Terminal lung cancer results from a virulent, untreatable type of lung cancer than has resisted any treatment and is seen to be incurable and inoperable. Lung cancer itself is an uncontrolled growth of cells in the lung tissues. The cancer is the most common type in both men and women.
Lung cancer symptoms are quite specific. The disease attacks the tissues of the lung, and may metastasize and invade surrounding tissue beyond the lungs. Symptoms arising from this include bleeding, trouble breathing and heavy coughing. A patient may soon lose a lot of weight due to difficulty eating and swallowing and loss of appetite. About 90% of people diagnosed with lung cancer display these and other symptoms, while the remaining 10% are diagnosed following routine chest radiographs.
The causes of lung cancer are well-researched, particularly because of the incidence of smoking-caused lung cancer. Carcinogens – contained in tobacco smoke and many other sources, viral infections, and types of radiation may cause changes within the DNA of the lung tissue. Cancer may develop from these changes due to damaged tissue.
The most common cause of cancer of lung is smoking, particularly cigarettes. The United States sees 90% of lung cancer in men develop from smoking and 85% in women. The overall lifetime risk of developing lung cancer is far high (17.2% for men, 11.6% in women) among smokers than non-smokers (around 1.35% for both sexes).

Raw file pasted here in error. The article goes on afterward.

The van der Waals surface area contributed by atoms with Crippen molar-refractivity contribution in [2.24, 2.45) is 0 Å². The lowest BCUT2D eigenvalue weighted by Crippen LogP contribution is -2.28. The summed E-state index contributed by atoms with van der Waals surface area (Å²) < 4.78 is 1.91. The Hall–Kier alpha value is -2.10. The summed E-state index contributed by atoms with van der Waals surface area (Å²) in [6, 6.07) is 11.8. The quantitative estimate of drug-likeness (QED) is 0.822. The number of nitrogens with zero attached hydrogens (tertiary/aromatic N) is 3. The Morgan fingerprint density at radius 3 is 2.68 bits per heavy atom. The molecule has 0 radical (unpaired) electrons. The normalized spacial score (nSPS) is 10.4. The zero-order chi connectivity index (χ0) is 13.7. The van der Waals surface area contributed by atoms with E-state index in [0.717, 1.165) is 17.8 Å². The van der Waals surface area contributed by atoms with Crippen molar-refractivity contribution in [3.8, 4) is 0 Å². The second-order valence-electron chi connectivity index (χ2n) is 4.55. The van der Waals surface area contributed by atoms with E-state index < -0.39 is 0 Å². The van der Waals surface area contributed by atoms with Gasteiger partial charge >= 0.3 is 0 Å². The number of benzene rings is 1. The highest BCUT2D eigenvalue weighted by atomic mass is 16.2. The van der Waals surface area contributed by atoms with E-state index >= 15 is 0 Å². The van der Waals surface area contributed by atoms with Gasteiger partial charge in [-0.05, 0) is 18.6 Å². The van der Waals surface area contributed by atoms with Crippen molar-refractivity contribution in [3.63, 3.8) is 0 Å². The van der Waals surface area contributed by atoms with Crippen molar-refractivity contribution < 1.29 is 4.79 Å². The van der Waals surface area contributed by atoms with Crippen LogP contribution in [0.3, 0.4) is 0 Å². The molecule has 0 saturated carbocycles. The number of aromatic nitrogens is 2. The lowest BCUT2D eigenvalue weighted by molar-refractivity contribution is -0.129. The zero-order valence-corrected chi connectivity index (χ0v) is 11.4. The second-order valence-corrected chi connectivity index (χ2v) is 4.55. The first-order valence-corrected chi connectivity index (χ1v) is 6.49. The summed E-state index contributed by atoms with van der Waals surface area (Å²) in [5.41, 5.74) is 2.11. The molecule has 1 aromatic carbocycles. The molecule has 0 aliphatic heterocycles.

Other causes include radon gas from natural sources, asbestos and, potentially, certain viruses.
Cancer of lung is primarily categorized into one of two types:
Non-small cell lung carcinoma(NSCLC), and
Small cell lung carcinoma (SCLC).
In both cases, lung cancer stages range from 0 to 4, with sub-stages in-between defined by the size of tumors, metastasis rates and lung obstruction.
Patients suffering stage 4 lung cancer have tumors that cannot be removed through surgery. This may be because it has spread outside of the lungs. Stage 4 lung cancer has a similar prognosis for both NSCLC and SCLC. The outlook is poor for the patient, with survival chances decreasing from 6% for two years survival, to 1% for five years.
Stage 4 lung cancer treatment is not capable of treating or curing the cancer. The main treatments available are those to enhance quality of life, reduce pain and symptoms, and try to extend the patient’s life as much as possible. Caring for a patient with stage 4 lung cancer will be hard and trying. The cancer has likely reached stage 4 through a series of previous painful stages and probably heavy doses of chemo and surgery. Whether or not stage 4 was a likely prospect, having it suddenly become a diagnosis will be awful on a patient and their cares. It may be a good idea to seek out palliative care assistance when a prognosis of terminal lung cancer is given.